This evidence was held sufficient to defeat summary judgment, even without evidence of “exposure from a specific product on a specific date or time.” Turley relied heavily upon the 1995 decision Lineaweaver v. Plant Insulation Co., which reversed a nonsuit where “[w]hile there was no direct evidence that [plaintiff] was exposed to [defendant’s product], the circumstantial evidence was sufficient to support a reasonable inference of exposure.” The Turley court also discussed the more recent decision, Webb v. Special Electric Co., Inc. (2016) 63 Cal.4th 167, for the proposition that this kind of circumstantial evidence was sufficient in establishing causation. In Webb, the California Supreme Court rejected summary judgment where the plaintiff “was exposed to dust from Johns-Manville products containing trace amounts of crocidolite at roughly the same time Special Electric was supplying crocidolite asbestos to Johns-Manville. While evidence of the link could be stronger, it is nonetheless sufficient for the jury to have found that Special Electric’s asbestos was a substantial factor in causing [the plaintiff’s] mesothelioma.”

Turley v. Familian Corp. is yet another in a long line of California decisions that appear to expand liability by tempering the summary judgment standard. Unfortunately, the result may be opening the door for a rush of rather dubious asbestos cases.

Prenatal Injuries and California’s Statutes of Limitation

A growing number of cases allege that chemical exposures sustained by parents have resulted in birth defect injuries to their children. One case went to defense verdict in Southern California this year (Morales v. Well Pict, Ventura County) and additional cases have been filed both in California and elsewhere. Many of these cases are referred to as “clean room” cases, because the earliest of them involved workers claiming exposure to toxic chemicals used in “clean room” environments producing computer components. Two decisions in California have grappled with the application of two different statutes of limitations that might apply in such circumstances and have reached directly inconsistent conclusions. The Nguyen decision came first in 2014 from the Sixth District in California (covering Silicon Valley). The Lopez decision followed in 2016 in the Second District (covering Los Angeles and environs) and specifically disagreed with Nguyen.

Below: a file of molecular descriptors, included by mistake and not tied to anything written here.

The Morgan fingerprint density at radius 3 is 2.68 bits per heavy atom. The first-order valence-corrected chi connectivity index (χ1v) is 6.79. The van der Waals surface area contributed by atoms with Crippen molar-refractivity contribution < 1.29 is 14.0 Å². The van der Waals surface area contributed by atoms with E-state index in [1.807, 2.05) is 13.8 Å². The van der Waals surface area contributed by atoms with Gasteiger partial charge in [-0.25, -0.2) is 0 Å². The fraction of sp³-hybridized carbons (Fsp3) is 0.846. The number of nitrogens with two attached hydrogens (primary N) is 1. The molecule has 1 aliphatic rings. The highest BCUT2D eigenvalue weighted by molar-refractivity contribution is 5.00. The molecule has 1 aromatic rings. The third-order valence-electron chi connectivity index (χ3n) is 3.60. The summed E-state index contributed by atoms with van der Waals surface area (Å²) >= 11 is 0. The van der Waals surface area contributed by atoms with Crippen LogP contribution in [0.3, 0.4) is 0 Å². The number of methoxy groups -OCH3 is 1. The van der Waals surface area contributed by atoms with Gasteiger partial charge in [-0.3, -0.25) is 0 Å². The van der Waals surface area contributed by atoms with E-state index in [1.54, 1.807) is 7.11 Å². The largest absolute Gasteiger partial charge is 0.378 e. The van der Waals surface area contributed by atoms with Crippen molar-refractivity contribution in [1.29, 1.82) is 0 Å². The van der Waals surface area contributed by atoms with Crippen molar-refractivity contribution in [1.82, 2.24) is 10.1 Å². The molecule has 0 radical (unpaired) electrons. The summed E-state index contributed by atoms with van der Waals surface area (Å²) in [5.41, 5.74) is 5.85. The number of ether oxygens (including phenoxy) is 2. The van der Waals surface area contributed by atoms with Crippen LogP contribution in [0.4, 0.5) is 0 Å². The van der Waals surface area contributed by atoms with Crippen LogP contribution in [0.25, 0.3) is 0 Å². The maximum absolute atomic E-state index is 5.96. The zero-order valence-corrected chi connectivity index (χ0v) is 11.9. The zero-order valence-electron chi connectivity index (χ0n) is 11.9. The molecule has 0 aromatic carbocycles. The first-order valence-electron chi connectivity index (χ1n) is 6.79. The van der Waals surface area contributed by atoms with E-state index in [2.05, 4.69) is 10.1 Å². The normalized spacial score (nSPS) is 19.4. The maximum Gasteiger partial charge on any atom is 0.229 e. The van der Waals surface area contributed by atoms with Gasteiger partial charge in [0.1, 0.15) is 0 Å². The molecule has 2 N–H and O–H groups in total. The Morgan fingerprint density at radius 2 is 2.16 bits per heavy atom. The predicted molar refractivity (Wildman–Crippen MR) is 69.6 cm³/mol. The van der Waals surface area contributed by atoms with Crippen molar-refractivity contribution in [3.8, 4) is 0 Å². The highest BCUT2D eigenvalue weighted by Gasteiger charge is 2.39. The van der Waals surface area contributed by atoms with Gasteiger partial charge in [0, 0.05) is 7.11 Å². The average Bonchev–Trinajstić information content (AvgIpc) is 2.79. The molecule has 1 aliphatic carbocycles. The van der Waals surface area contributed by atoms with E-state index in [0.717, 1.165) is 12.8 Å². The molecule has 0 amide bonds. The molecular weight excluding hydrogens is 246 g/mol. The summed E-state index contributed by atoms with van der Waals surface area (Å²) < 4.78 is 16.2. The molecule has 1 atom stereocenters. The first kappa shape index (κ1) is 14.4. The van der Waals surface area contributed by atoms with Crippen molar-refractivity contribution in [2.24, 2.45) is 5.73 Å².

The first statute is California Code of Civil Procedure section 340.4, which provides for a 6-year period of limitation for a minor to bring a claim for “personal injuries sustained before or in the course of … birth.” It is expressly provided that this period is not tolled while the plaintiff is a minor. The second is California Code of Civil Procedure section 340.8, which provides for a 2-year period for injuries caused by exposures to hazardous materials and toxic substances. Section 340.8 is, however, tolled while a plaintiff is a minor. One can easily see how the application of the statutes can be determinative. If section 340.4 applies, each child born with a birth defect must file not later than their 6th birthday. If 340.8 applies, a child can wait until their 20th birthday to file. So, which statute applies where the prenatal injury results from exposure to hazardous materials – the pre-natal statute of limitations, or the toxic tort statute of limitations?

Nguyen applied the toxic tort statute, section 340.8, and found that a complaint filed on behalf of a 16-year-old girl alleging injuries from her in vitro exposures to work place exposures was timely. The court found that the statute was tolled for the entire period of minority of Ms. Nguyen. Lopez acknowledged the holding in Nguyen, but decided to “depart from our colleagues in theSixth District” and held that the pre-natal statute, section 340.4, applied, so that 12-year-old Ms. Lopez was time barred from pursuing her action.

Both these decisions are lengthy and complicated. The Lopez decision drew a dissent. The California Supreme Court has accepted the Lopez decision for review. The matter has been fully briefed, with several amicus curiae briefs filed for the defense. A decision is likely sometime within the next 18-24 months.

In the meantime, just in recent weeks, the same District Court of Appeal that applied section 340.4 in Lopez to time bar an action by a 12-year-old published a decision sorting out the application of apparently conflicting statutes of limitation applying in the family law/probate arena and made some pronouncements that could be applicable to the Nguyen-Lopez disagreement. In Yeh v. Tai, the court stated: “When two statutes of limitation are applicable, the specific takes precedence over the general.”  But which statute is more specific in the clean room context? Section 340.4 applicable to injuries sustained during birth? Or section 340.8 applicable to injuries caused by exposure to toxins? There does not seem to be a clear answer.

The Yeh court went on to rule that “in the event two statutes conflict and cannot be reconciled, later enactments supersede earlier ones.” Section 340.4 was first effective in 1993. Section 340.8 was first effective in 2004. If one were to strictly adhere to the “later enactments supersede earlier ones” rule, then section 340.8 should apply, and a different panel in the Second District erred in deciding Lopez.

This remains a difficult and unclear area. We await the California Supreme Court’s decision in Lopez with great interest as it will have a substantial effect on this growing area of litigation.

Landmark Lead Paint Ruling Imposes Nuisance Liability Because Defendants “Must Have Known” Product Dangers, and Even If Their Product Not Used